Because of that reason, it’s the least collusive album of the four releases. With ‘A Haunting…’ and ‘Target:Draculon,’ there was an sense that these were not so much albums but an organic collection of m
usic. ‘Unearthed’ is no less a great release by an

awesome surf band, but it’s a little more disjointed if you’ve come to hear the songs in a different form. It’s hard to nit-pick. It’s a great album if you want to try this band out and it’s readily available at their website.


It’s really amazing to be a fan of this band. After an eight year hiatus, this is now a band with a perpetual promise of ‘more,’ be it more merchandise or promise of another album peeking around the corner. As an Wrong Coast Washout here out on the east, digging these guys is a grand adventure. Hearing about shows happening out in California makes a ghoul green with envy, but it keeps a digger going from day to day knowing there’s a land out there where the Ghastly Ones are constantly playing Tiki Bars and Drive-In Festivals.


This is a little more than I thought I’d write, but the Ghastly Ones are important to me. They started me down a long path of love for surf music. Theirs were the first notes of a sound I would trace back to the yesterday bands of the Ventures, the Fireballs, and the Shadows to current bands of today. I was lucky to see them play live once and hope to see them again, someday. I think they capture everything that’s apt and ideal about Halloween. There’s a predominant sense of fun to their music and that fun goes hand in hand with the spooky elements of the holiday. If you’re more into the deeper, darker end of the spooky pool, there’s more bands suited for your (and sometimes, my) tastes; we’ll get into them later in the month. But if you want the best men for Halloween, you can’t go wrong with the Ghastly Ones.

If you want a job with guaranteed stability, learn to dig graves.

Treadin’ a little on Weird Jon’s territory here, but for the last few weeks, I’ve been heading to Attack of the B-Movies at the local affiliate. I missed out on some of the better films, picking it up around ‘The Wasp Woman’/’The Phantom from 1000 Leagues.’

Planning a daily write-up for here so far once it turns October. My hat’s off to those who are rocking out already, especially to those fly the spooky all year ’round.

As I said, it’s easy to burn out on Halloween, but so far, it isn’t bad. Attack of the B-Movies is a cheap thrill that helps up the excitement. Seeing giant robots and Wasp Women inspires excitement for what has been appropriately deemed ‘cheapness’. Lately, there’s been a great deal of artificial cheapness in both music and television – insincere lo-fi revival and movies from the perspective of cam-corders.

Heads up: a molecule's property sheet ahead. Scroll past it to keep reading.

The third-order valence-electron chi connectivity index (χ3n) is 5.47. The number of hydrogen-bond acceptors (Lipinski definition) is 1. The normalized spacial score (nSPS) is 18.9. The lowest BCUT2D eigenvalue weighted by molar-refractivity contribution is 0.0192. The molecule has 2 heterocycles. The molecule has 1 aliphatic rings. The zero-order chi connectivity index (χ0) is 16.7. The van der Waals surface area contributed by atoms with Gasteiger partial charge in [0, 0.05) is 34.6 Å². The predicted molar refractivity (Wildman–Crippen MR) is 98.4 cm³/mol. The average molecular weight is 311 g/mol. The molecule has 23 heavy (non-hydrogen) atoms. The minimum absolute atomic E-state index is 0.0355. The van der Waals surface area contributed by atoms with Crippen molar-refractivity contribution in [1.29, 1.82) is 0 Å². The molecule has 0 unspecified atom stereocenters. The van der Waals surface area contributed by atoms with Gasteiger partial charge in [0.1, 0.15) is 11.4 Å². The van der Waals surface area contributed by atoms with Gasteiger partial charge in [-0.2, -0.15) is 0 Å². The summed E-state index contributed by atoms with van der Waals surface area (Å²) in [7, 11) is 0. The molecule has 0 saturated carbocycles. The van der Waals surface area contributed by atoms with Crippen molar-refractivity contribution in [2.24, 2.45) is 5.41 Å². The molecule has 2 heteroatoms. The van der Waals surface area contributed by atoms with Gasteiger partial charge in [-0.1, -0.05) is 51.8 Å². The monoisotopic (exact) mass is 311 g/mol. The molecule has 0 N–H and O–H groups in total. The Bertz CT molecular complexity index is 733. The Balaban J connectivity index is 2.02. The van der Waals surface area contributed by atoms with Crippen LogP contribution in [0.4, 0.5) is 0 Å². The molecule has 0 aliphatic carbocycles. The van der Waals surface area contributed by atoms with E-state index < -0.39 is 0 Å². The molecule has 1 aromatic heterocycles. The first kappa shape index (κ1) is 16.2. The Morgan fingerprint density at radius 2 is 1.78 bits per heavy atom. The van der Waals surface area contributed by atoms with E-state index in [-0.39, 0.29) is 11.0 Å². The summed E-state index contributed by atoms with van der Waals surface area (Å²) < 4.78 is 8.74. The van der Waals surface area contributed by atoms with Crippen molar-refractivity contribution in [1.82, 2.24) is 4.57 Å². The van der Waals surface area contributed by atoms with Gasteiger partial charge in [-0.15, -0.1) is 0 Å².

Cheapness is making due with what you got out of sincere love, and probably because there’s unscrupulous hands at the purse strings. There’s a level of fun in these old B-movies. In ‘Voyage to the Pre-Historic Planet,’ there’s guys hopping around in rubber lizard-men costumes. If they didn’t have fun, then they missed the point.

I think that’s where the grave digger’s sense of humor comes from: taking things too seriously drains away some of the spirit that keeps the body going from day to day. With my music choices, it’s good to not get into heavy content music. Goth won’t be circulating on the playlist, instead replaced by death rock and psychobilly.

It’s the difference between ‘spooky’ and ‘scary.’ Spooky means to give you the chills while leaving you smiling at the end. Scary means to make you SCARED.

With movies, it’s hard to tell the difference, I suspect. Weird Jon will have to talk about it. With music, though. You can tell when someone’s trying really hard to be scary because they’re failing horribly at it. Scary is hard in music. I’ve only come across a few examples. It’s easy to be creepy. It’s much easier, and much more rewarding, to be spooky.

Happy Halloween

Not into September and there’s already a palpable spirit to the Halloween season. There’s something noticeable about this year, though. Even though it was 82 degrees out, there was still that fall chill in the morning. It’s easy to get excited about Halloween but just easy to burn out.

For the last two years, I’ve sworn every October 1st that I will spend the next thirty-one days listening to only spooky, horror-themed music. The promise turns the month into an endurance test and I usually end up losing. Thanks to other places like Scar-Stuff and the plethora of bands with MySpace pages, it has gotten easier to get close to that thirty-one goal-line.

It’s easy to burn out on Halloween. The stores have turned it into the new Christmas. From September on to November, it’s all black and orange and creepy. From there, it’s red, green and white until New Year’s. Thirty-one days of the holiday is a lot to take. Adding another month sounds a little like torture, but for both Christmas and Halloween, I think the spirit needs to be thinned out. Kids can have a longer running start, planning their costumes from the start of school onward (or if they’re not into it, one month is fine.) And adults can enjoy it for as long as they want.

Adults get a kick out of it, either for the novelty or a true love of all things fun and spooky and I’m glad to find that there is a prescient for people to keep their enthusiasm going well into their years. While most of my spooky-love fell into music, I’m now playing catch-up on the movies and TV shows that build it up. Thankfully, there’s plenty of Video On Demand movies and local horror showings that will help out.

I’ve already started on some music as a pregame for the main event. Figure I’ll write up what passes through my ears up until the big day and hope that it makes everyone’s a very Happy Halloween.